Common examples include:
- Auto accidents.
- Medical negligence.
- Slip and fall fatalities.
- Workplace accidents.
This is just a handful of examples of wrongful death. A wrongful death claim can arise in any situation where the intentional or negligent acts of another person or entity cause the death of another person.
Filing a Lawsuit for Wrongful Death in Florida
A wrongful death claim must show that a wrongful act caused the death of another person. This can include negligence, breach of warranty, or default. A wrongful death attorney will understand how to gather evidence and build a strong case.
A representative of the deceased estate must file a wrongful death claim on behalf of family members.
In Florida, the following family members of the deceased can file a wrongful death lawsuit, in accordance with Florida Statute 768.21:
- The surviving spouse.
- Each parent of a deceased minor child.
- Minor children of the decedent.
- Adult children of the decedent if there is no surviving spouse.
- A survivor who has paid medical or funeral expenses on behalf of the decedent.
Proving Negligence in a Wrongful Death Case in Florida
Often, wrongful death claims are based on negligence. In order to prove negligence, four things must be established.
- Duty of care – The first step in a negligence case is to prove that the defendant owed a duty of care to the deceased. For example, property owners owe a duty of care to visitors to their property, and drivers owe a duty of care to other road users to keep people safe from harm.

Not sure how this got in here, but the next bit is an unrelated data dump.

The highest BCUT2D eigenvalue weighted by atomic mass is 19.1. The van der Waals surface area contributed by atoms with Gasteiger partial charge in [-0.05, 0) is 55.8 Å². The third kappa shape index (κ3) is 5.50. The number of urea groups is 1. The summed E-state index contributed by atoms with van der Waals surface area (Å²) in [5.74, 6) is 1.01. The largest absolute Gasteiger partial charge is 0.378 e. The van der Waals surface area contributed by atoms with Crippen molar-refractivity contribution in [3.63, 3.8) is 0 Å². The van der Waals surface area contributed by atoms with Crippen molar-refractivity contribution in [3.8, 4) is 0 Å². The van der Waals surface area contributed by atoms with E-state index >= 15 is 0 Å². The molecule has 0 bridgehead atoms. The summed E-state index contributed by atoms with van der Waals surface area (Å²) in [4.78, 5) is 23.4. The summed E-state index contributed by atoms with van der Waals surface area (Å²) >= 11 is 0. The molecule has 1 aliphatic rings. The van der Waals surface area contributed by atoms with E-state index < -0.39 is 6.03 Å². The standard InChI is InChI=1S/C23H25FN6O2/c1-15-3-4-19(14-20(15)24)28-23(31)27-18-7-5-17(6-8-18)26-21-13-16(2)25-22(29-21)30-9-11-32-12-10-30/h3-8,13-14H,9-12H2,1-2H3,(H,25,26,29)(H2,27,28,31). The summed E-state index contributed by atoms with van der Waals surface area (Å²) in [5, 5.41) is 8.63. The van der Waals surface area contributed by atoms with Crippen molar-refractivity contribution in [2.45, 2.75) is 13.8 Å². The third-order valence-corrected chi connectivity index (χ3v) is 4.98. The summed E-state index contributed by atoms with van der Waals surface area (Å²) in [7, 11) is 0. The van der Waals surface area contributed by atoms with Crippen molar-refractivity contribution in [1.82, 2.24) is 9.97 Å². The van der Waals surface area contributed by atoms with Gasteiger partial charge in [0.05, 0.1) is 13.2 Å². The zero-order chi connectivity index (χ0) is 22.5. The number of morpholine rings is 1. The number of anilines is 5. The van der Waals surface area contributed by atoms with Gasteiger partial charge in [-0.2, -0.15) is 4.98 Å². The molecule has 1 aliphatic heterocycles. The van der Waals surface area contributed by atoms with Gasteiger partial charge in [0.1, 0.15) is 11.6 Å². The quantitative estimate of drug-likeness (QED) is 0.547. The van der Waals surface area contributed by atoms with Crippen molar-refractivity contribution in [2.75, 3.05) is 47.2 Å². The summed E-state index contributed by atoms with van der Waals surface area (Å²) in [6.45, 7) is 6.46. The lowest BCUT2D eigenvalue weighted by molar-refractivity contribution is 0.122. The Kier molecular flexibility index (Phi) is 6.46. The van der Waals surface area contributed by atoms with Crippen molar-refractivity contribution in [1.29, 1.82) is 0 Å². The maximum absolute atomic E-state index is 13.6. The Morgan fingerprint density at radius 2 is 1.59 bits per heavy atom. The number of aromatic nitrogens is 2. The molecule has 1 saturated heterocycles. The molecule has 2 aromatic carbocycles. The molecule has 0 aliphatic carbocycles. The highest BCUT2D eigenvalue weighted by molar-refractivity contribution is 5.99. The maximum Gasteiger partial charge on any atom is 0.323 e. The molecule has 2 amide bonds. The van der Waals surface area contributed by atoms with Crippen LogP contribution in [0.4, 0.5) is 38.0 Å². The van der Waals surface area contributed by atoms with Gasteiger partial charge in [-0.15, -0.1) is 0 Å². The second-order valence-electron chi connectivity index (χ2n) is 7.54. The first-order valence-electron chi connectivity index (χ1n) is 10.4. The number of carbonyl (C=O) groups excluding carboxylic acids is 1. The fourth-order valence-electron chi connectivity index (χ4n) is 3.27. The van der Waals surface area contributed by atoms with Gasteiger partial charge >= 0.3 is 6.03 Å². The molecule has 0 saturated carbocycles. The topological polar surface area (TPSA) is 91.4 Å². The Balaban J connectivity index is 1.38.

- Breach of duty of care – Next, it must be shown that they breached their duty of care by failing to act as a reasonable person would have. Common examples are breaking the rules of the road or failing to warn people of a hazardous condition.
- Causation – Next, it must be proven that the breach of duty caused the death of the person in question.
- Damages – Finally, the breach must have caused damages. In the case of wrongful death, this could include loss of income to a family household, funeral expenses, and compensation for the emotional suffering of the family.
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Compensation That May Be Awarded in a Florida Wrongful Death Claim
Florida law on wrongful death action makes a distinction between the estate and the family members.
The deceased’s personal representative is required to make a claim for damages, which will be broken into damages awarded to the estate and damages awarded to the family.
The estate of the deceased may recover damages for;
- Medical expenses are paid by the estate.
- Funeral expenses paid by the estate.
- Lost wages, benefits, and potential future earnings.
- Loss of net accumulations of the estate that could be expected had the decedent lived.
Family members of the deceased could receive compensation for:
- Medical and funeral expenses are paid by the family.
- Loss of companionship for a spouse.
- Lost parental companionship, instructions, and guidance for minor children.
- Mental pain and suffering for the surviving family members.
Florida Statute of Limitations in Wrongful Death Cases